Robert Reich's solution seems silly and not well directed at the actual problem. If you are going to hinder people's ability to give to their own school, you should cut their ability to give to their own church too. Both of those directly benefit the individual giving and do nothing to help the broader community. In general, there is a question about whether the government should be subsidizing charitable giving at all, and Robert Reich's article seems to be mostly about that.

I think if we want to increase funding for public education, we need to increase taxes that fund public education.

Anonymous said...

In all honesty, this is what I would probably do if the PTA funds were divvied up:

Stop giving to the PTA, and split the money I currently give to the PTA between more enrichment for my own children (since their school quality will decline) and Wellspring, which I currently give to in equal amounts to my PTA donations. Possibly move, because as I've mentioned I do think our school funding levels are atrocious, and though my kids don't attend any of the powerhouse fundraisers, the schools definitely would not be able to provide much with the relatively low per pupil funding they get.

We all realize that when op eds talk about poor districts, they mean, sps, right? Urban districts, with our kind of frl percentage?

It's possible that would be better for disadvantaged kids in Seattle, if everyone is like me and currently matches their school giving with poverty giving. I think the article above says otherwise, though. But I definitely do not trust the school district to direct my charitable giving in a way that I would like it to be distributed, so I'd just stop. That's why I'm against it, not because I think poor kids don't need more money in their schools.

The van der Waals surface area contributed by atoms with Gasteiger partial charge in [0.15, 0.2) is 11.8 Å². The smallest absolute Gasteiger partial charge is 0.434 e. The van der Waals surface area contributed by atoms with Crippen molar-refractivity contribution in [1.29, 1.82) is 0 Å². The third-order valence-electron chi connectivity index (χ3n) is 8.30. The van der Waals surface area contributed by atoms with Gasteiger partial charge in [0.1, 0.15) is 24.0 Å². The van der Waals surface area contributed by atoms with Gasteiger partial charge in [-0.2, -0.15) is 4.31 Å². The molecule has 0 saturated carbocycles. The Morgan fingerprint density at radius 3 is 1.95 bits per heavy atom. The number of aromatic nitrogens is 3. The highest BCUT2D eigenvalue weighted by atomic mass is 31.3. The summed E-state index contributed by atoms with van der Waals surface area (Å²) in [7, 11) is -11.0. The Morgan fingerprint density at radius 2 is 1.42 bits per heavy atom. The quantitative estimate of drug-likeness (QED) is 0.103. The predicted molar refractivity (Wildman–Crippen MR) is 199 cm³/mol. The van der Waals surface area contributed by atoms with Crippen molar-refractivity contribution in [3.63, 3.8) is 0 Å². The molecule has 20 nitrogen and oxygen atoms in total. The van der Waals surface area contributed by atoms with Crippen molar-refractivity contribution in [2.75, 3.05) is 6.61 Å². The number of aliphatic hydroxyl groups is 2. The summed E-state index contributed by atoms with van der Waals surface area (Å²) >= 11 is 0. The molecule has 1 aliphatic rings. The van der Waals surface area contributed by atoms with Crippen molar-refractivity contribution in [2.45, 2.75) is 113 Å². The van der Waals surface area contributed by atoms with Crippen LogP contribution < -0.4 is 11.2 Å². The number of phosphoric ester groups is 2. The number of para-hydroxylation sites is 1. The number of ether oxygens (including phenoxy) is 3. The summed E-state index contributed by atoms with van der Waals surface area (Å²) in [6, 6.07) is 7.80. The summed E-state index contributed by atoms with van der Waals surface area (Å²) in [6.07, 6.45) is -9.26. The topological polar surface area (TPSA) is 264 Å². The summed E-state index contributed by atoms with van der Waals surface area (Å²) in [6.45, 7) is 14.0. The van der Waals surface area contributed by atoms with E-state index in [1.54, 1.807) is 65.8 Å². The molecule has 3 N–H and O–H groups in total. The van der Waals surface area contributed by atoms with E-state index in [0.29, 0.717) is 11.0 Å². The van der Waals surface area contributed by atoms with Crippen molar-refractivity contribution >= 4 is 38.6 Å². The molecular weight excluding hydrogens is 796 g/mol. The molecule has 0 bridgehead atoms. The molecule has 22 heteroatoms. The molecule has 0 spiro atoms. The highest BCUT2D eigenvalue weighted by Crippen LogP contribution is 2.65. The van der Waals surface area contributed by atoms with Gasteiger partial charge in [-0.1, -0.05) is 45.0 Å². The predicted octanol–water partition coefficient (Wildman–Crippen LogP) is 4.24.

Melissa Westbrook said...

Sleeper, there are other poor districts than urban ones, for sure.

I don't support the district do this job (are you kidding?) but I think the Portland model might be one way to go.

We're all adults - it's the way of the world that some people - and their children and their children's schools - are better off. But it feels wrong to have this kind of divide in public schools.

Anonymous said...

I, too, like the idea of pooling a percentage of donations. When well-off people give to their own schools only, they no longer have much incentive to advocate for increased funding system-wide. The fact that people will stop giving it doesn't all go to their own schools says it all.

In our old district, we did have some pooling. Not an official percentage, but there were school-based and district-based campaigns. Although fundraising levels were nothing like here in Seattle, people were happy to donate what they could to both their school fund drives AND the district-wide (foundation-led) efforts. But then again, there was a lot more trust and a much greater sense of community in that district, and a lot less incompetence and mismanagement at the district level.


Jon said...

But, Melissa, the question is, where do you stop? If you want equity, where do you stop?

Let's say you prohibit giving to your own school, prohibit volunteering at your own school (since volunteer hours are badly unequal across schools too), and set per child funding equal. There, everything is equal. But you have made the situation worse for those most in need (funding is currently higher for spec ed and poor children, as it should be, but that is not equal). And you did nothing to solve the actual problem, which is absurdly low funding for children in public schools.

This idea that, in the name of equality, it is fine to make things worse is a real problem in public education. What we all should be doing is finding ways to make things better.